FAR: Lone Sails review — An artistic journey

At first, FAR: Lone Sails doesn’t give you much to work with. The player is immediately given control of a small person clad in red and introduced to a rickety old house. The first and only explicit instruction the game provides is a key prompt that enables the protagonist to pick up and put down objects in the environment. You get to figure out the rest on your own.

The gameplay mechanics are simple enough that a trial-and-error method of learning feels more liberating than frustrating. Essentially, you navigate the world in a large machine that runs on a combination of environmental debris and input from the protagonist. It quickly becomes clear, upon entering the protagonist’s vehicle, that the primary objective of the game is to move forward, to travel beyond the modest home to which the player is first introduced, and to see what the post-apocalyptic landscape has to offer. If you encounter certain obstacles, the game will occasionally point you in the right direction — when a device catches fire, a light will blink above the hose; when something is attached to the vehicle’s winch, a light appears above the button used to reel it in. Still, the game mostly leaves you to your own devices.

As you venture further into the world, you encounter various resources and obstacles. Sometimes you come across fuel, flashlights, a radio or even explosives. Similarly, along the way, you can locate and equip new gear for your ride — including but not limited to new wheels and black sails. The vehicle under the protagonist’s control often literally runs into barriers, be they steel gates or closed drawbridges. The workarounds for these obstacles are varied — sometimes the solution is to platform your way over to a switch that opens the gate, and other times the solution is just to ram the vehicle into the barrier until it gives way. Sometimes figuring out these fixes is satisfying; other times, it seems like a needless interruption in your journey.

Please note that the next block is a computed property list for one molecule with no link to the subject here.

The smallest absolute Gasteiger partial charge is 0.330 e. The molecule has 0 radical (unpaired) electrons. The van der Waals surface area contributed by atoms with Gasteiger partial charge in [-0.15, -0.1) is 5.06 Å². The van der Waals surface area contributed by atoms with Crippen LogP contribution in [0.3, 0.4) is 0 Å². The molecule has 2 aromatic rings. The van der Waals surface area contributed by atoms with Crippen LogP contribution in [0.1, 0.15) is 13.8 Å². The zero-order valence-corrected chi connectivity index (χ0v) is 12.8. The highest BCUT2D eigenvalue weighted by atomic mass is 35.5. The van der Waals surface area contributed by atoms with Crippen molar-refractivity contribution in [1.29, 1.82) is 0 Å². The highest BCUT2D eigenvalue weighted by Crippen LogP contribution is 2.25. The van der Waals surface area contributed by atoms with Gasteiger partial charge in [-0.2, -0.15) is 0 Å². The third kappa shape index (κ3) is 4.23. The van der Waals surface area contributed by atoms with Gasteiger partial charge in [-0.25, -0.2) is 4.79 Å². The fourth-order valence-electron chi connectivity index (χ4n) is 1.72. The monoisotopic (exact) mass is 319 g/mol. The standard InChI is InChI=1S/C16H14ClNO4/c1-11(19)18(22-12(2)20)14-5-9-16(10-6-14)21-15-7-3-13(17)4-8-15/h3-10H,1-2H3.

A bridge rests above a chasm in an abandoned shipyard.
Don’t look down.

Perhaps unsurprisingly, FAR: Lone Sails’ greatest strength is not its mechanics but its world-building. As you drive the large, rusty vehicle throughout a sometimes desolate landscape, you come to recognize markers of a formerly thriving civilization that have fallen into ruin. The art, while simple, is strikingly beautiful in its minimalism, with shipwrecks towering above the protagonist’s path and a sky whose colors change gradually, sometimes even gently. To be sure, the game isn’t all sunsets and quiet ruins — more volatile markers of the world’s conditions confront the player as well. On several occasions, raging storms descend upon the protagonist and their trusty vehicle, ensuring that the player knows how dangerous and unpredictable the world can be. There is even a monument of sorts that memorializes not just a civilization, but an absent person. FAR: Lone Sails manages to deliver a compelling and vibrant world without any of the overwrought exposition that bogs down many post-apocalyptic narratives.

This visual world-building goes hand-in-hand with a truly beautiful soundtrack. The music in the game varies from soft ambient noise to swelling orchestral arrangements to suspenseful piano pieces. Each piece sounds balanced and organic while also enhancing the experience of discovery within the game. The tracks are perfectly timed to coincide with the player’s experiences and contribute to the way that they perceive the environment, giving them a chance to feel pensive or awestruck or unsettled.

Far: Lone Sails
A battered billboard reads “We build our future.” A little ominous, no?

However, the ending, while beautiful, is rather underwhelming. Without giving away too much of the game, I can say that the ending focuses on a lovely vista, but one no more or less lovely than the many other vistas to which the player is exposed throughout the game. The conclusion could have held just as much significance and arguably more if it had led the player back to the house where they began, or if the end of the journey brought our little red-clad protagonist into contact with another living person.

All pros and cons aside, I firmly believe that FAR: Lone Sails is truly a rewarding game and an even more rewarding work of art. Some player reviews have focused on the limited and sometimes repetitive nature of the game’s mechanics and platforming, but I find this criticism to be somewhat short-sighted — there is far more to this game than just its gameplay. The combination of simple yet engaging environmental puzzles, elegant artwork and a masterful soundtrack make for a deeply impactful experience. Truly, the greatest meaning is found in its journey, not its destination.

FAR: Lone Sails is available now on PC and Mac.

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